A fortnight or so ago, in an interview with the Guardian newspaper, the former NSA Contractor and whistleblower, Edward Snowden, set out the legal basis for a possible Presidential pardon. Although most of those who have only become familiar with Snowden’s case through widely circulated publications, such as the Guardian, will be unaware of this, Snowden’s attempts to use Human Rights legislation in particular as grounds for a possible reprieve appear to have begun as early as September 2014. In an earlier interview with Lawrence Lessig of the Harvard Law School, which took place on 23 Oct 2014, exactly one month after the publication of a report by the United Nations Special Rapporteur on the promotion and protection of human rights and fundamental freedoms while countering terrorism, on 23 September 2014, Snowden had raised the issue of mass surveillance programs, which violate Article 12 of the Universal Declaration of Human Rights; in the specific context of what he himself had done.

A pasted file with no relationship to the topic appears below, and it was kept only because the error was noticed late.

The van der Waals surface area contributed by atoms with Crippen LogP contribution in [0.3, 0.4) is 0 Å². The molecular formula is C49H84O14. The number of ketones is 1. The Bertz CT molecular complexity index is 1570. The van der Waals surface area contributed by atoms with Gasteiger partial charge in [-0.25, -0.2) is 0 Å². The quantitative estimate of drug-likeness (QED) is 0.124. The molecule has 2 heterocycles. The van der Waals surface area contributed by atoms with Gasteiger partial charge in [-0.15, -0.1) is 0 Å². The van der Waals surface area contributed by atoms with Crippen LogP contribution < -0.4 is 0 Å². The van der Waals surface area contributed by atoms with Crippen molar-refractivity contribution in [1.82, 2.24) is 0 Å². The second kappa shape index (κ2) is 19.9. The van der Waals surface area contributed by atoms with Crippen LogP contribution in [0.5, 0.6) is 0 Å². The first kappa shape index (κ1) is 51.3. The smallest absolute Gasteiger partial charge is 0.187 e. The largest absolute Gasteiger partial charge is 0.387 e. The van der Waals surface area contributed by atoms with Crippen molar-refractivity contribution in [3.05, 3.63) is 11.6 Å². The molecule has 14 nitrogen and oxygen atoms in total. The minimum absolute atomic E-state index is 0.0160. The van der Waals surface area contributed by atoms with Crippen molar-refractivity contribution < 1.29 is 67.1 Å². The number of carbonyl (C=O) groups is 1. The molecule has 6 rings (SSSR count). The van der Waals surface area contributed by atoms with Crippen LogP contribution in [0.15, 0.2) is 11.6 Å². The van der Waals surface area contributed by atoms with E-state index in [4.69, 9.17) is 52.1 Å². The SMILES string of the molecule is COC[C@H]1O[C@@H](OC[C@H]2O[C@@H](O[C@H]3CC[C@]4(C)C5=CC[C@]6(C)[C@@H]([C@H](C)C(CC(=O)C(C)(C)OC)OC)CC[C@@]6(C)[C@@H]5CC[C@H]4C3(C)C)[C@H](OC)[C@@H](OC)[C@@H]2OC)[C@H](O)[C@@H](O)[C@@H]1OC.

‘It was not that I saw a particular program and I had an axe to grind,’ he said, ‘it was that broadly I was witness to massive violations of our Constitution, they were happening in secret, and that they were happening as a result of a broad breakdown throughout the branches of government.’ Elsewhere, in another interview, which had made its appearance in the landmark documentary ‘Chasing Edward Snowden’, the whistleblower had described the agencies he had previously been working for as being involved in the systematic ‘violation of the rights of an entire nation without even a law to lean on’.